Summary of I'll Have What She's Having

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The title of this study of social behavior comes from the Katz Deli scene in the romantic comedy When Harry Met Sally. One woman observes another appearing to have an orgasm at a nearby table and tells the waiter: “I’ll have what she’s having.” The title serves as useful shorthand for the human practices of imitation, replication and diffusion of ideas. Academics Alex Bentley and Michael J. O’Brien and consultant Mark Earls offer lucid prose and easy-to-follow examples in their fine introduction to social behavior. getAbstract recommends their insights to those interested in greater self-knowledge, social change, or marketing and innovation.

About the Authors

Alex Bentley is a professor of archeology and anthropology at the University of Bristol. Mark Earls consults on marketing and communications. Michael J. O’Brien is dean of the College of Arts and Sciences at the University of Missouri.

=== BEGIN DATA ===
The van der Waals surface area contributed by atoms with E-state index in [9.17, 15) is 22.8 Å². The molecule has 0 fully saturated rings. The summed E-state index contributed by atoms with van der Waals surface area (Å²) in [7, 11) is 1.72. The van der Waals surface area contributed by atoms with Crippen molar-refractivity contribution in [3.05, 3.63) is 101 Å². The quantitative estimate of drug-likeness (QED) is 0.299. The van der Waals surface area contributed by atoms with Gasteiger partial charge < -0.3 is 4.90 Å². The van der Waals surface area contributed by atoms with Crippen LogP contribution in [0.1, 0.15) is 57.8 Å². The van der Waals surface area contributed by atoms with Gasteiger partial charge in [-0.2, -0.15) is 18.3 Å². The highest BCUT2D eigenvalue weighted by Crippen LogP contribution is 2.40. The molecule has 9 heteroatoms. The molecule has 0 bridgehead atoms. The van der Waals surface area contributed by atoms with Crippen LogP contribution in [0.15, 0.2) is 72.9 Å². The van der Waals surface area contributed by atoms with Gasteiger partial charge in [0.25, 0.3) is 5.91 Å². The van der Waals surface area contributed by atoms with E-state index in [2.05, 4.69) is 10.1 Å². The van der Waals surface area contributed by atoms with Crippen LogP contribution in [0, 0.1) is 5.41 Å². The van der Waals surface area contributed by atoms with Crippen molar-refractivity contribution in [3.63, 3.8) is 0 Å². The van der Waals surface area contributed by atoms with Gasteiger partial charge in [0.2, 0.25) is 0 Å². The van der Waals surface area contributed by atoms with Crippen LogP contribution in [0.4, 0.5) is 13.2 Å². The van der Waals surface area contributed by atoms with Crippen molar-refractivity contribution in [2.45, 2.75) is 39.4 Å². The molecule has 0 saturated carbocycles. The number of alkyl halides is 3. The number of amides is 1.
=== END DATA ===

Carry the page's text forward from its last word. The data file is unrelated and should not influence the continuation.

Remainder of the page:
People Aren’t Rational

If rationality doesn’t shape human behavior, what does? Evolutionary psychology explains human behavior through long-established biological drives and patterns. It argues that human action is “all about food and sex – especially sex.” Men like to think their taste in women is highly individual, but studies show that men prefer women with proportions like those in Playboy centerfolds: a 0.7 ratio between waist and hips that signals fertility and the ability to breed. Biology isn’t the only factor shaping what people find attractive: Men from different cultures find different bodily proportions beautiful, and some men break with their cultural norms. Other social factors, like a community’s traditions about how people marry, also shape how members of that society select their mates – or even if they expect to choose their own mates.

However attractive these explanations from evolutionary psychology are, their applications are limited. Constructs based on “small kinship groups” work well for clans with a limited number of people, but not as well when applied to the current social universe. The contemporary world is more crowded and varied...

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